What makes antibodies unique, compared to vaccines or antiviral drugs, is their potential to both treat and protect against viral infections. They could work as a "short-term preventative" for healthcare workers who are at "exceptionally high risk" of contracting COVID-19, or as a treatment for people who are sick, said Ray Deshaies, Amgen's senior vice president of global research, in an interview.
Proving antibodies can treat patients with existing disease will be much faster and easier than showing a preventive benefit. As with vaccines, antibodies would have to succeed in much longer tests to fully show they can prevent infections. And it's up to the developers to figure out exactly when, in a disease course, the best time is to intervene with an antibody drug.
Scangos, for instance, said Vir plans to test its antibody candidate in multiple scenarios: in people who are either already hospitalized, newly diagnosed with disease but yet to have respiratory problems, or who have just been exposed to the virus.
"How it would be used depends on which one of those" works best, he said.
Would antibodies be for everybody, or only select groups?
The quickest path to success for an antibody is likely through a drug that has to be given intravenously in a hospital or clinic, rather than through an auto-injector a patient could self-administer, said Amgen's Deshaies. They're also complex to manufacture, transport and supply in massive quantities. Taken together, "it's going to be difficult to use them on the general population," he said.
More realistically, antibodies will provide the most value for the people at the highest risk, like healthcare workers or people who are old or immuno-compromised.
The latter group, in particular, might not even be helped by a vaccine or if they are, only after awhile, said Christos Kyratsous, Regeneron's vice president of infectious disease research and viral vector technologies, in an interview. "There is a huge question mark if this population will respond to a vaccine," he said, "so I don't think monoclonal antibodies are just bridging until a vaccine [gets here]."
Still, it's unknown, as of yet, what the real demand will be for antibodies should they succeed and whether they'd be able to meet it. Executives from each four firms said they are manufacturing their drugs "at risk," before it's known whether they'll work. Their capabilities may depend on how large of a dose is needed and whether multiple antibodies are needed in each of them — which would make them harder to produce.
"These factors are clearly going to affect how the product is going to be used," Kyratsous said.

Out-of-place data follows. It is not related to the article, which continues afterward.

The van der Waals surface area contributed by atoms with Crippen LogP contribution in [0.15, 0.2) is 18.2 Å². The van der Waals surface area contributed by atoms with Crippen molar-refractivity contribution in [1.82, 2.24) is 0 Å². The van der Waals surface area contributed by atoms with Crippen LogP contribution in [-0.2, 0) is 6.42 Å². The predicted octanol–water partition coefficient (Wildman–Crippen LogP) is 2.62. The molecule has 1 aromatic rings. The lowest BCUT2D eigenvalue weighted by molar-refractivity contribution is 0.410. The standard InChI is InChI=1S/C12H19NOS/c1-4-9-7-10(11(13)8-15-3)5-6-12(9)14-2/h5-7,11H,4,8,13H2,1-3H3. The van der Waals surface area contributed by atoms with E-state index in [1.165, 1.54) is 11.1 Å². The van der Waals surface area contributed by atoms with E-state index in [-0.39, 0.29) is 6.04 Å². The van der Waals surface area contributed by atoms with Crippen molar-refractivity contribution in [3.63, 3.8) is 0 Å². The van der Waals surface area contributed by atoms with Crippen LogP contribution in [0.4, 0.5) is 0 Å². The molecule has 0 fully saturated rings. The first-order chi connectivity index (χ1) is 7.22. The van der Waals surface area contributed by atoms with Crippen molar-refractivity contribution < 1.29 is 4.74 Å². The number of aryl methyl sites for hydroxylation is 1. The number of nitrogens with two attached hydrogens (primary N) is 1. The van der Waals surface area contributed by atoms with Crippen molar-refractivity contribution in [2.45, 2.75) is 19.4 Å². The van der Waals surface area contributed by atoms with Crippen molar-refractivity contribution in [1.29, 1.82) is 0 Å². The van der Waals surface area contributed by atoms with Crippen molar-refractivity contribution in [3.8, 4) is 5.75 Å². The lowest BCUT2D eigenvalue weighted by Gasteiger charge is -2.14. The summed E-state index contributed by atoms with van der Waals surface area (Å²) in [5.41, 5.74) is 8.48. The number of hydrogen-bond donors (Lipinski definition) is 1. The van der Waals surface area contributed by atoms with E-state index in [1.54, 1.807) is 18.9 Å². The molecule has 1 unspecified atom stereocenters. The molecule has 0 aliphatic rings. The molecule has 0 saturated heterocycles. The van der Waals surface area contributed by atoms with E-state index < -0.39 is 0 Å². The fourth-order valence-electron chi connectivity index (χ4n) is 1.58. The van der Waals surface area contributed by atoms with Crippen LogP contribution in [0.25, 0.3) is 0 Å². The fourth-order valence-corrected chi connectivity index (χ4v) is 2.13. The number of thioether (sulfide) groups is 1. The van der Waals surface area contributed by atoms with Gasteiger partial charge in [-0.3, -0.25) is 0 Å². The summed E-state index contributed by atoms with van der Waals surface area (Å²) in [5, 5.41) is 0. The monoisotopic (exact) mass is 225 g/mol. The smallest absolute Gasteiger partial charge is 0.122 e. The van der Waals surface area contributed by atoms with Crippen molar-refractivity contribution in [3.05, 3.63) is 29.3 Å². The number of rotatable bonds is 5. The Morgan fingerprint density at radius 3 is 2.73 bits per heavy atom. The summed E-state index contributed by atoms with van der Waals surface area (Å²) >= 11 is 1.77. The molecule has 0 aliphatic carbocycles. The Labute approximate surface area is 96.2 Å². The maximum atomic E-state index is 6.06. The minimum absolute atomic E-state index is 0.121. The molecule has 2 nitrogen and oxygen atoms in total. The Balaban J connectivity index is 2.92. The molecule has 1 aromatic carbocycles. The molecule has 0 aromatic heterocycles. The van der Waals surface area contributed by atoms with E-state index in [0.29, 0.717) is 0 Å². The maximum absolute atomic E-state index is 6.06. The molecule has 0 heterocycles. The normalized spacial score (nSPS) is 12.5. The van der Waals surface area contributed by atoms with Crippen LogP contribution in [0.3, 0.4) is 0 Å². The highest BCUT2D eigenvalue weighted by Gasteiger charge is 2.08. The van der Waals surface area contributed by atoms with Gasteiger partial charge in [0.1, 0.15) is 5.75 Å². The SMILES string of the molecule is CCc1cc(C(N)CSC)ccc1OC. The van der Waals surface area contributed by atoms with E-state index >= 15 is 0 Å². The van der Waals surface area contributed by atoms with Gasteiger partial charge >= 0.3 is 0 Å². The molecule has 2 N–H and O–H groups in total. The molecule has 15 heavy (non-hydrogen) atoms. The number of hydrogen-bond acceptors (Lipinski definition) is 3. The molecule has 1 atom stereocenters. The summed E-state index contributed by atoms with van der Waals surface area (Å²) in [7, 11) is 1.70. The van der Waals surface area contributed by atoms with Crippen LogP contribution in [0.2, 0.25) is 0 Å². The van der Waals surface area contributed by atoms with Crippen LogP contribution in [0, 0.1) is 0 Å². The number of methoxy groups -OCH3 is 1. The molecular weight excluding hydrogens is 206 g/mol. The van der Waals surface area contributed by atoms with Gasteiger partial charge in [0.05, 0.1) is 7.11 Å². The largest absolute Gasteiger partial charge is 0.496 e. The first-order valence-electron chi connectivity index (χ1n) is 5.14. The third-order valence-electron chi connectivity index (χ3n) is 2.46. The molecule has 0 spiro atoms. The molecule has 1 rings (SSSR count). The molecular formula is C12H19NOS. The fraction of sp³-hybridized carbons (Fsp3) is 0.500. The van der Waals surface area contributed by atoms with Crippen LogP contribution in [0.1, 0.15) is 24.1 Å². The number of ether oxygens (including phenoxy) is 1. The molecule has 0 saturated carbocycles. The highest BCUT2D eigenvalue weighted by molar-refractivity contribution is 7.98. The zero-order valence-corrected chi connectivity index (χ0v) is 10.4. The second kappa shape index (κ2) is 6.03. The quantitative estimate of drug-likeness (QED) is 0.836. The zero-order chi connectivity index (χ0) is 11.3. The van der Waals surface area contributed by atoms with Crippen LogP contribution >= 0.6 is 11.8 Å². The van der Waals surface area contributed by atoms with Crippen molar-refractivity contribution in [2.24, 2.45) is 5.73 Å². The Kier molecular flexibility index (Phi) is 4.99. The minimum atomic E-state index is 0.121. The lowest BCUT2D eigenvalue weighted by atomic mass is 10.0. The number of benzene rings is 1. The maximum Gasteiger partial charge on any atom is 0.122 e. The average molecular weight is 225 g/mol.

What other challenges do antibodies face?
Bernstein analyst Gal believes there's a good chance antibodies will succeed in clinical trials because multiple efforts are underway using technologies that have produced treatments for other infectious diseases, like Ebola.
The way they work is also "fairly straightforward," he said. Generally speaking, the idea is that an antibody drug will bind to the "spike" protein SARS-CoV-2 uses to crack open cells, and prevent the virus from entering.
But there are reasons to be skeptical. It's still unproven, in humans, whether a drug that binds to the spike protein will protect an infection or stop one from spreading. Even approved antibodies for infectious diseases don't work for everyone — AstraZeneca's (and now Sobi's) RSV drug Synagis, for example, reduces hospitalizations about 50% of the time.
Jen Heemstra, an associate professor of chemistry at Emory University, noted that it's unknown whether engineered antibodies will grab hold of target viral protein "as tightly as planned," in part because of how they're designed and made. Additionally, while an antibody is supposed to temporarily mimic the effects of a vaccine, it's "unlikely to work with that level of efficacy," she said in an interview.
"There is cautious optimism that they will be beneficial in treating the disease," she said. "But that is tempered with a realization that no single therapy is likely to work for all patients and all stages of infection and that there is still much we don't understand about the virus that can undermine even the most well-planned approaches."
Deshaies added one other potentially significant concern: Examples in past research of antibodies "exacerbating" the effects of other members of the coronavirus family. "That's certainly in the back of our minds and the minds of others that are taking this approach," he said.
How do the antibodies being developed differ?
Regeneron, Amgen, Vir and Eli Lilly are each using different methods to screen for and develop their antibodies. And those initial experiments may lead to different types of products: One type of antibody versus a cocktail of two or three, for example, or antibodies designed to mimic the ones our bodies make, versus those that are modified in some way to improve their properties.
These choices come with pros and cons. More antibodies means more ways to attack a pathogen, and account for potential mutations - at the possible cost of not being able to ramp up a dose to higher levels. Modifying an antibody could help it last longer, but make it look more foreign to the immune system, which could lead to potential problems.
Regeneron is going forward with a cocktail of two synthetic versions of natural antibodies, "We don't like messing with a solution that nature has evolved for millions of years," Kyratsous said.
Vir is modifying its antibodies to make their effects last for multiple months, and with at least one of its prospects, making a change in an attempt to boost its effectiveness. Scangos believes fears those changes could lead to potentially deleterious effects are "overblown."
Amgen and Lilly are still thinking through their approaches. "It's something that we continue to discuss all day," Lilly's Adams said. They're each working in tandem with smaller companies — Amgen with Adaptive Biotechnologies, Lilly with AbCellera and Junshi Biosciences.
Regeneron and Lilly plan to start human tests next month. Vir expects to start trials in the summer. Amgen hasn't been as specific. "We're working as fast as we can," Amgen's Deshaies said. But those timelines mean meaningful data will likely be produced by multiple companies by the fall.
Griffin, from Johns Hopkins, cautions each developer to make sure it knows what it has before moving forward at such speed.
"Just be a little bit humble about your antibody and knowing what it does," she said, "and that it's going to be protective rather than make things worse."